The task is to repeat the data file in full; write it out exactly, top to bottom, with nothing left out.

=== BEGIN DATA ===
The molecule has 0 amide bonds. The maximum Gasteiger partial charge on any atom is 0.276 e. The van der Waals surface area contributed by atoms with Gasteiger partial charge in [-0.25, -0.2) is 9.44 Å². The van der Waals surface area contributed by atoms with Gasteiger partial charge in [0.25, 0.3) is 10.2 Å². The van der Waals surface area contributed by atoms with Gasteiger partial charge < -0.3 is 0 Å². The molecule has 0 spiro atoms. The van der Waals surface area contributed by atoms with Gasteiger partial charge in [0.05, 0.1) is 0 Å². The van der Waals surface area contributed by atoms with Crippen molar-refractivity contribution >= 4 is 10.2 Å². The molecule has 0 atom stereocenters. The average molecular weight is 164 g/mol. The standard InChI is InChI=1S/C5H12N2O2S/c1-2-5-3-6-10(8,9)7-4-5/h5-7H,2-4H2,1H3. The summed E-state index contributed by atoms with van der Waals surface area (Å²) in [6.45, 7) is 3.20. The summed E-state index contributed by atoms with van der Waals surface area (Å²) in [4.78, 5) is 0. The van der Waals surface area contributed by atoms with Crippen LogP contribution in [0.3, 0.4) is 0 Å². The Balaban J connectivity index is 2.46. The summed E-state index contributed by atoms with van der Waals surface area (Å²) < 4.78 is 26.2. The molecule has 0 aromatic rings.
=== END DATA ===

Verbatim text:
The molecule has 0 amide bonds. The maximum Gasteiger partial charge on any atom is 0.276 e. The van der Waals surface area contributed by atoms with Gasteiger partial charge in [-0.25, -0.2) is 9.44 Å². The van der Waals surface area contributed by atoms with Gasteiger partial charge in [0.25, 0.3) is 10.2 Å². The van der Waals surface area contributed by atoms with Gasteiger partial charge < -0.3 is 0 Å². The molecule has 0 spiro atoms. The van der Waals surface area contributed by atoms with Gasteiger partial charge in [0.05, 0.1) is 0 Å². The van der Waals surface area contributed by atoms with Crippen molar-refractivity contribution >= 4 is 10.2 Å². The molecule has 0 atom stereocenters. The average molecular weight is 164 g/mol. The standard InChI is InChI=1S/C5H12N2O2S/c1-2-5-3-6-10(8,9)7-4-5/h5-7H,2-4H2,1H3. The summed E-state index contributed by atoms with van der Waals surface area (Å²) in [6.45, 7) is 3.20. The summed E-state index contributed by atoms with van der Waals surface area (Å²) in [4.78, 5) is 0. The van der Waals surface area contributed by atoms with Crippen LogP contribution in [0.3, 0.4) is 0 Å². The Balaban J connectivity index is 2.46. The summed E-state index contributed by atoms with van der Waals surface area (Å²) < 4.78 is 26.2. The molecule has 0 aromatic rings.